Auburn’s national championship football team being shut out at the ESPYs Wednesday night was just the latest sign. The relentless drumbeat of the past eight months has taken a toll on public perception of Auburn’s football program.
Senior Editor Phillip Marshall
In fact, you could make the case that Auburn is the most despised college football team in the country. If you took a poll of college football fans nationwide, you’d probably find a large majority of them believe Auburn is guilty of all manner of transgressions.
That Auburn stands accused of nothing by the NCAA is dismissed out of hand. With the help of innuendo and non-stories like the one written Wednesday by Pete Thamel of the New York Times, Auburn has been tried and convicted in the court of public opinion.
As best I can tell, no one in the national media has at any time said anything other than Auburn remains “under investigation” by the NCAA. Yet, third-hand information supposedly confirming that is breaking news in the New York Times?
That’s the way things happen these days. Throw enough mud, cover up the Internet with conspiracy theories, and those theories become widely accepted as fact. It’s interesting that schools that have been tried and convicted by the NCAA don’t seem to be viewed nearly as darkly as does Auburn.
It was clear for years that USC’s program had run off the rails under Pete Carroll. But Carroll went out of his way to befriend national sports writers. They loved him and they still do. He’s a really charming and enjoyable guy to be around, but should that matter? The criticism of disgraced Ohio State coach Jim Tressel has been muted at most. Where was the fierce criticism of Reggie Bush? Of Tyrelle Pryor?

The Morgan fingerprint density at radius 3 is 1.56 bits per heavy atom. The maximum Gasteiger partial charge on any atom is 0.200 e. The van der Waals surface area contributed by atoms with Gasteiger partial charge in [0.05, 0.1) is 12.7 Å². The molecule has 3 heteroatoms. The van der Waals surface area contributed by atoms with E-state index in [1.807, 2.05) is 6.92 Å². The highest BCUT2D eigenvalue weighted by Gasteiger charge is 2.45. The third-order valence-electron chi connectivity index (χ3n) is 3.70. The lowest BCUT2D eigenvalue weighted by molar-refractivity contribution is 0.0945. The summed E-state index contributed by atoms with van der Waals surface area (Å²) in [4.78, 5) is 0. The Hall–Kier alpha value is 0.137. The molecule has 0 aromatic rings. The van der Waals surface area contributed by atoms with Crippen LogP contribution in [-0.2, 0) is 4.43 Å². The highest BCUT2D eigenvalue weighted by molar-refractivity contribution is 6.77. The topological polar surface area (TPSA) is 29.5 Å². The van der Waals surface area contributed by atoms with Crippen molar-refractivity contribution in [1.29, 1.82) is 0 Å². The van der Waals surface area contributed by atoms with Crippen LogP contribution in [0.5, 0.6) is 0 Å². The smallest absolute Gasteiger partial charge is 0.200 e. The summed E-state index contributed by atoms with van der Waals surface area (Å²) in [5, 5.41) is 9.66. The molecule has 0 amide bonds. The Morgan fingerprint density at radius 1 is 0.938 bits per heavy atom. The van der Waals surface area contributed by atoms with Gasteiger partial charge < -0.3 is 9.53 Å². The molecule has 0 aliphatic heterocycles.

From the moment the story broke that the NCAA was investigating allegations that Cam Newton’s father had sought money from Mississippi State, Cam became the most scrutinized, criticized and vilified college football player in my experience. That kept going right up until he was the No. 1 player picked in the NFL draft. And it really hasn’t ended yet. SEC athletic directors made the indefensible decision to deny him SEC Male Athlete of the Year Award in favor of a tennis player.
What did he do wrong? The NCAA president says nothing. Doesn’t matter.
Auburn coach Gene Chizik has made it pretty clear that his relationship with the media – national and local – will be professional only. You can question the wisdom of that, but it’s the way he is and he isn’t going to change. Lots of people don’t like his focus on his faith.
In an even more indefensible vote, SEC coaches chose South Carolina’s Steve Spurrier as Coach of the Year in 2010. Spurrier and South Carolina went 9-5 and were crushed 56-17 by Chizik and Auburn in the SEC Championship Game. Coach of the Year?
The real question is what Auburn should do. Talking won’t do any good. Anything Chizik or athletics director Jay Jacobs say will only be turned against them.
So what to do? I say they should revel in it. Embrace it. Use it to their advantage.
There a few comparisons between Auburn and the Miami teams of the 1980s and 1990s. But there is at least one. Those Miami teams were widely despised. What did they do? They thrived on their outlaw image. It drove them to play harder, win bigger. And they are remembered today a lot more fondly than they were viewed then.
No one can say for certain how all this will end. I certainly can't. Chizik and Jacobs have been steadfast in their insistence that Auburn does the right way and the honest way. So far, there has been no evidence to dispute that.
Everyone likes to be liked. No one wants to have his integrity questioned. But in the end, the truth is what matters.
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